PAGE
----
At least 46 of the false narratives debunked by the fact-checking alliance claimed that mRNA-based vaccines, the technology used in Pfizer-BioNTech and Moderna COVID-19 vaccines, alter human DNA. Another 40 narratives falsely suggested that COVID-19 vaccines in general will alter human DNA. At least four narratives falsely suggested that the Luciferase enzyme, which produces the light found in fireflies, is the mRNA vaccine ingredient that will alter human DNA. Fact sheets available for the vaccines produced by Pfizer-BioNTech, Moderna, AstraZeneca, and Janssen do not list Luciferase as an ingredient.
Most of these false claims were attributed to real people, with medical doctors being the most cited “experts” at 23 mentions. Another 14 individuals with some connection to medicine were identified as the source of the false claim. Of these, the claim was most often attributed to Carrie Madej, a former osteopathic physician who now “dedicates her time to educating others on vaccines, nanotechnology and human rights;” Rashid Buttar, an osteopathic physician known for spreading COVID-19 conspiracies who has been accused of mistreating his patients; Christiane Northrup, a former gynecologist who now focuses on holistic medicine and astrology; and Chinda Brandolino, an Argentinian COVID-skeptic physician known for his anti-abortion political activities.
Beyond the false claims linked to current and former medical professionals, an additional 16 narratives were attributed to celebrities, while 15 narratives were attributed to executives of vaccine manufacturers. For example, 13 claimes were falsely attributed to Tal Zaks, formerly of Moderna. These were based on his TEDx Beacon Street talk in November 2017, during which he talked about the potential of mRNA vaccines. Contrary to the false narratives, he did not say experimental mRNA vaccines modify DNA.
In terms of format, fact-checkers debunked claims posted on social media 56 times, and on fringe websites 22 times. The false claims were most often shared within a video, documented in at least 30 separate occasions. Interestingly, there were also four audio claims, three of which were shared on closed messaging apps such as WhatsApp.
Falsehood takes on a life of its own
Despite numerous debunks, false narratives about COVID-19 vaccines altering DNA remained pervasive, as it kept reappearing in numerous countries over the course of the period analyzed by the DFRLab. In the below chart measuring the lifespan of the variations of the story, the spikes are most significant when it comes to conspiracies directly mentioning mRNA vaccines. This is due to active transnational amplification of the falsehood, which originated from authentic comments from Gates and Zaks that were later misconstrued to present the false allegation that they were “admitting” to mRNA vaccine technology altering human DNA.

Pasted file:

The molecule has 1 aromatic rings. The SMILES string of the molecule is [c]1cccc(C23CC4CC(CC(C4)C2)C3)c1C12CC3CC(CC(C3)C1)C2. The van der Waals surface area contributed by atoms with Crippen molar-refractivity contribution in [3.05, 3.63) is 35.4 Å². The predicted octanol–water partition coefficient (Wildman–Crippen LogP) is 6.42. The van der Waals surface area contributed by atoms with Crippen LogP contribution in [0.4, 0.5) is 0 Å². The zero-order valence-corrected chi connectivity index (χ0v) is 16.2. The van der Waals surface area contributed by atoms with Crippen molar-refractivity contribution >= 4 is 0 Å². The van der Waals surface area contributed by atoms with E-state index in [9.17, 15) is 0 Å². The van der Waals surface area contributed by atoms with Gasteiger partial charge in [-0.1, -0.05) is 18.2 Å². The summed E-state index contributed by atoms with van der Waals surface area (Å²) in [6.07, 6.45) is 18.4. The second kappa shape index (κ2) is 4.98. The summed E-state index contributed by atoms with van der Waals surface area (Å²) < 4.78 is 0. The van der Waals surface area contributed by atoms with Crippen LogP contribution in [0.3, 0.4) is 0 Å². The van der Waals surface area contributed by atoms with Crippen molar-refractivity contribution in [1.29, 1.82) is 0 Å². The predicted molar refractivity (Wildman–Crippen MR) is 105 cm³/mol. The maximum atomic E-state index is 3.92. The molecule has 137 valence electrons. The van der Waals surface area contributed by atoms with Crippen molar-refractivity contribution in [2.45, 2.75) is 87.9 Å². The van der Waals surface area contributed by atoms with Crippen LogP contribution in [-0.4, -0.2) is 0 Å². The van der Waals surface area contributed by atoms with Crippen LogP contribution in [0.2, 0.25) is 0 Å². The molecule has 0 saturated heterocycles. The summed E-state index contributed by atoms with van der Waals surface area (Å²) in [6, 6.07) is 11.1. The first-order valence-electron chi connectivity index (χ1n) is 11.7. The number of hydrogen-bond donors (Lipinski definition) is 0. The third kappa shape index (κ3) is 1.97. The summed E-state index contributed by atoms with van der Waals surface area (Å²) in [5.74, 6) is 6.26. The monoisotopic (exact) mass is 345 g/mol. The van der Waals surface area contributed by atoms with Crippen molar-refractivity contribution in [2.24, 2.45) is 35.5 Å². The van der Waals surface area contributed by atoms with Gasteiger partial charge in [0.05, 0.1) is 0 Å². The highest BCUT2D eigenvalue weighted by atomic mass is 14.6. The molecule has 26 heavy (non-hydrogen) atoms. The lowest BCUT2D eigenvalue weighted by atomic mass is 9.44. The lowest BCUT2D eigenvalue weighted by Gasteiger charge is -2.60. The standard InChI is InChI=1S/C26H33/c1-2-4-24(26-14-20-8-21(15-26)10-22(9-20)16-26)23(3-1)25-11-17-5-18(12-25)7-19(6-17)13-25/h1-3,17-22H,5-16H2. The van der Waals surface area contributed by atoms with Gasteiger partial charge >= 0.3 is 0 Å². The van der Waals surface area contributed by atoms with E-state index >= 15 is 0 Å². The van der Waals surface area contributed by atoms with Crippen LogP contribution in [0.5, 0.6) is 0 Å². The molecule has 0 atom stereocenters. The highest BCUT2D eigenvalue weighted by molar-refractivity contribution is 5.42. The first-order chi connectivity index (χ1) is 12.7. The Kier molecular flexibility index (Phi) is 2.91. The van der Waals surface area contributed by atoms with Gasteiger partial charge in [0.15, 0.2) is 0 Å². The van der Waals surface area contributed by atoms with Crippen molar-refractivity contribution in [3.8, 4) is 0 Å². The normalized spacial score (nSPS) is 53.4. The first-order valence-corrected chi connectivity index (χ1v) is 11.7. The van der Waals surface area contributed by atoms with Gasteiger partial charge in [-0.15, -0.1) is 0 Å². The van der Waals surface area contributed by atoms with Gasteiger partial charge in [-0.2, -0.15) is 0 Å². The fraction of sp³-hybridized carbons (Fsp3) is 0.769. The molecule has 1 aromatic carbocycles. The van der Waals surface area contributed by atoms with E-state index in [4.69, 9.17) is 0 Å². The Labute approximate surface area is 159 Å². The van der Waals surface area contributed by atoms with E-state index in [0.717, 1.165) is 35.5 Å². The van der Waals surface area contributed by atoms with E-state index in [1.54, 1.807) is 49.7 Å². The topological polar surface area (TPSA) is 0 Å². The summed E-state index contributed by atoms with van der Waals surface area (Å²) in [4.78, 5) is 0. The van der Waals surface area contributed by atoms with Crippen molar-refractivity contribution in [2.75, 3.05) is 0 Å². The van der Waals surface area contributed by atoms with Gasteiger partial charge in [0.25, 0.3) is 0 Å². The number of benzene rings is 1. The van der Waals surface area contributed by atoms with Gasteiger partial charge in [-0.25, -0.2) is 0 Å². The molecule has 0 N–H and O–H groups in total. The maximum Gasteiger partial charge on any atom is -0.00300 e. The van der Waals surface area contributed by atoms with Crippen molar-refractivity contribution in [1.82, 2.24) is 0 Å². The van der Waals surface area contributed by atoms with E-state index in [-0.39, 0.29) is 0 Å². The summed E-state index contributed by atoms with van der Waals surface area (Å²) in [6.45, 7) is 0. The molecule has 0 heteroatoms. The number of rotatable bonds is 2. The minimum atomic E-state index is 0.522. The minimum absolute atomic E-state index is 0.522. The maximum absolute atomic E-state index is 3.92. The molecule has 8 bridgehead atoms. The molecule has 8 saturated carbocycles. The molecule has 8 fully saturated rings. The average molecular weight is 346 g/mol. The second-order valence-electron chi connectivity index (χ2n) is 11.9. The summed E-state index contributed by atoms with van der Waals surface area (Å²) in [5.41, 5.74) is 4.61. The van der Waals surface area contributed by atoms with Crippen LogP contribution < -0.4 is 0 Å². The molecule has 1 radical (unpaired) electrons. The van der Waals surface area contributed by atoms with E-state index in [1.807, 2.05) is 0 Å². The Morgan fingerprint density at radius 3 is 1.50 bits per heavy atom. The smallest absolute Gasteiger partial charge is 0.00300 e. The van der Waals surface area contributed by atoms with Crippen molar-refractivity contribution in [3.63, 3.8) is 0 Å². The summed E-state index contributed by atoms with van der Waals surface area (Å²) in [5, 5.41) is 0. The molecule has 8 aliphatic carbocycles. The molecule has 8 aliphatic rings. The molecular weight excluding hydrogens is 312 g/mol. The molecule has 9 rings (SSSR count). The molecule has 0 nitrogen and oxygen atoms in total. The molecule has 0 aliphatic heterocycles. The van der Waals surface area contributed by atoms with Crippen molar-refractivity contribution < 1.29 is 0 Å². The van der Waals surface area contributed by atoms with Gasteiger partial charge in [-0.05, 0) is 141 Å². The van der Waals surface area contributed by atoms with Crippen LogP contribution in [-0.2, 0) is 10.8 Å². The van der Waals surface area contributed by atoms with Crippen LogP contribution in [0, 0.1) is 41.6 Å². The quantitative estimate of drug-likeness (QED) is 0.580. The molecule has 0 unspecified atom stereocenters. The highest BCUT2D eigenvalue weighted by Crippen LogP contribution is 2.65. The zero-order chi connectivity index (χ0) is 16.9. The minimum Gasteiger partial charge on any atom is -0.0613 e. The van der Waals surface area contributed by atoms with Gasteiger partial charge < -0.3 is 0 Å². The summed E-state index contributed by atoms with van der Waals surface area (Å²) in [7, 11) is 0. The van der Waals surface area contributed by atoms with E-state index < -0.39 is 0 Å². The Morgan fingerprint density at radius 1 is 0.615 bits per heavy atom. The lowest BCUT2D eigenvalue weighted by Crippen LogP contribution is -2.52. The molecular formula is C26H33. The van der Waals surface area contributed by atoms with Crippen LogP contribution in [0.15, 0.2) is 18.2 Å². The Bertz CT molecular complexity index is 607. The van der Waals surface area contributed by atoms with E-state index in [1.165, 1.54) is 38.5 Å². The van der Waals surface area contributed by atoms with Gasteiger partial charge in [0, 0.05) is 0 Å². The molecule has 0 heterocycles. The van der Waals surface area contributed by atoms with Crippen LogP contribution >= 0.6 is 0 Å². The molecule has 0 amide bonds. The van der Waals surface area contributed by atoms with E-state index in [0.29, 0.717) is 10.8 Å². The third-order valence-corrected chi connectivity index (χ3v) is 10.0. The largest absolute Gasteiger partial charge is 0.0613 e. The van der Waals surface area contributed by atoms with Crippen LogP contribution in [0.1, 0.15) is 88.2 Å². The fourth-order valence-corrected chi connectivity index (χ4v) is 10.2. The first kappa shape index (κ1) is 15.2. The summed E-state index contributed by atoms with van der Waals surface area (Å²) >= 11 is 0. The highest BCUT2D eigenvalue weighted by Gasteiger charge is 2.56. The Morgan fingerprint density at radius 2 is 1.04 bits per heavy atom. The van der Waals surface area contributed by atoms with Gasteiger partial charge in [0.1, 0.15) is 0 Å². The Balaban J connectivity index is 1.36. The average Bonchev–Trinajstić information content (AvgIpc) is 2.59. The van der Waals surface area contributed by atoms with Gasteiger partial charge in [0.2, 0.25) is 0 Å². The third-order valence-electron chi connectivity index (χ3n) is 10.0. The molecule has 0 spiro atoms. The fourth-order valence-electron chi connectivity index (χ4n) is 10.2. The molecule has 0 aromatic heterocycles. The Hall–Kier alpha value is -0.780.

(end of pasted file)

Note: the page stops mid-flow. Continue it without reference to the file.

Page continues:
Other fringe narratives later appeared as spin-offs of the original claim. Falsehoods spread about other vaccines, like AstraZeneca and Sputnik V, while others made claims about specific ingredients that vaccines do not contain, such as Luciferase, Graphine, and fetal cells. Other false claims suggested that vaccines will turn people into zombies or “transgenetic mutants” that should not have human rights.
The falsehood that COVID-19 vaccines can change human DNA gained the attention of fact-checkers as the claim circulated in several languages on social media. Disinformers successfully spread variants of the conspiracy by linking the claims to medical professionals, celebrities, and people in leadership positions in vaccine-producing companies to provide an air of credibility. While the list of debunked stories analyzed may not be exhaustive, they help expose some of the key practices that facilitate anti-vaccine mythmaking and their spread.
Cite this case study:
Nika Aleksejeva et al, “Tracing the myth that COVID-19 vaccines alter human DNA,” Digital Forensic Research Lab (DFRLab), February 8, 2022, https://medium.com/dfrlab/tracing-the-myth-that-covid-19-vaccines-alter-human-dna-ce7dd282bbc0.DFRLab